Teach the Earth > Paleontology > Teaching Activities > Character coding

Character coding

Jeffrey Wilson
University of Michigan
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This activity was selected for the On the Cutting Edge Reviewed Teaching Collection

This activity has received positive reviews in a peer review process involving five review categories. The five categories included in the process are

  • Scientific Accuracy
  • Alignment of Learning Goals, Activities, and Assessments
  • Pedagogic Effectiveness
  • Robustness (usability and dependability of all components)
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This activity has benefited from input from faculty educators beyond the author through a review and suggestion process. This review took place as a part of a faculty professional development workshop where groups of faculty reviewed each others' activities and offered feedback and ideas for improvements. To learn more about the process On the Cutting Edge uses for activity review, see http://serc.carleton.edu/NAGTWorkshops/review.html.

This page first made public: Jul 24, 2009


Learning about the different ways the morphological variation can be coded into phylogenetic character data, with emphasis on the limitations and assumptions of each.

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Upper level undergraduate/graduate student course Methods in Paleontology.

Skills and concepts that students must have mastered

Students should understand basic underpinnings of phylogenetic analysis, and they should have some background on how characters are constructed.

How the activity is situated in the course

The activity was designed as a take-home assignment but could easily be done in class. It follows a series of lectures on the philosophy underlying systematics, characters, and operational taxonomic units. This is one of a series of exercises.


Content/concepts goals for this activity

I would like students to develop a definition of what a character is.

I would like them to appreciate that there are different ways of coding characters, and that these ways have effects on phylogenetic analysis.

I would like students to be able to visualize coding strategies – i.e., schools of thought on how morphology should be coded.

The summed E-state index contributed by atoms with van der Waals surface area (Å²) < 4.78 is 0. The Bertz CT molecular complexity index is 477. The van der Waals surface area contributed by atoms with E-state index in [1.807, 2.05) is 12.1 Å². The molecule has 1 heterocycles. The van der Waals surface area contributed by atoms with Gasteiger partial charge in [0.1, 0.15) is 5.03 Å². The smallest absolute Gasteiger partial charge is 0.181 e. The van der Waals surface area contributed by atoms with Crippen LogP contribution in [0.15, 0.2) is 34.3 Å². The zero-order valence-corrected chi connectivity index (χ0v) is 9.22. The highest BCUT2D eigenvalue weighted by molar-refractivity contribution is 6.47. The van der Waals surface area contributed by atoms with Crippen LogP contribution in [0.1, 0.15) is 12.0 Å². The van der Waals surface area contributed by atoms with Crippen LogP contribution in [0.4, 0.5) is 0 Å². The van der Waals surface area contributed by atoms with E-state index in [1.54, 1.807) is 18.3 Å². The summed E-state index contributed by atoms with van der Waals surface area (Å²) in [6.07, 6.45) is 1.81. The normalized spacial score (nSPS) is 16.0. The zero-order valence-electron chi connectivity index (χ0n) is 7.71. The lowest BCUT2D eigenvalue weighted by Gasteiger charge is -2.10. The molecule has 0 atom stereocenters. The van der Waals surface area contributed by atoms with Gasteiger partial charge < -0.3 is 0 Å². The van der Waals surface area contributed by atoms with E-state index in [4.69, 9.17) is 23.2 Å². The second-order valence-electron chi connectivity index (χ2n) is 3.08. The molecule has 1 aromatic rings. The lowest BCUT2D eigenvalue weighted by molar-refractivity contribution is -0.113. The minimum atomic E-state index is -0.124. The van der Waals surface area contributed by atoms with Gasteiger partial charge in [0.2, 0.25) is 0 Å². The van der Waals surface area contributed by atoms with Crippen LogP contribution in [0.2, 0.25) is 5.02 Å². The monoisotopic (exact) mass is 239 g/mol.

Higher order thinking skills goals for this activity

How do assumptions influence outcomes (in this case of a phylogenetic analysis)?

I would like students to develop the identify the assumptions implicit in phylogenetic analysis.

Other skills goals for this activity

Description of the activity/assignment

Character coding has been called the bete noire of phylogenetic analysis. As you may have seen from class, the definition of "character" is squishy and varies between authors. Although there isn't agreement on exactly what a character is, it is possible to predict how certain character definitions and coding strategies affect phylogenetic analysis.

This activity focuses on character coding, specifically about how different coding strategies can affect analysis. In this exercise we will try to look at different coding strategies by considering the simple shapes below.

Student handout for Character Coding

(1) What is a character, and what qualities do characters have?

(2) Given the 'morphology' depicted above, what features vary?

(3) Given the variation you identified, come up with as many character codings as you can; i.e., different ways that this variation can be coded into characters.

(4) For each of the coding strategies you come up with in question 3, identify its assumptions, limitations, and strengths.

(5) Identify your preferred coding strategy and defend your choice.

Students asked to define what a character is and to discuss what they 'require', and then to come up with an exhaustive list of coding strategies for the sample morphology. They are then asked to list assumptions/limitations of each strategy.

Determining whether students have met the goals

Students turn in answers to this assignment, and I check it against my own response to the same questions.

More information about assessment tools and techniques.

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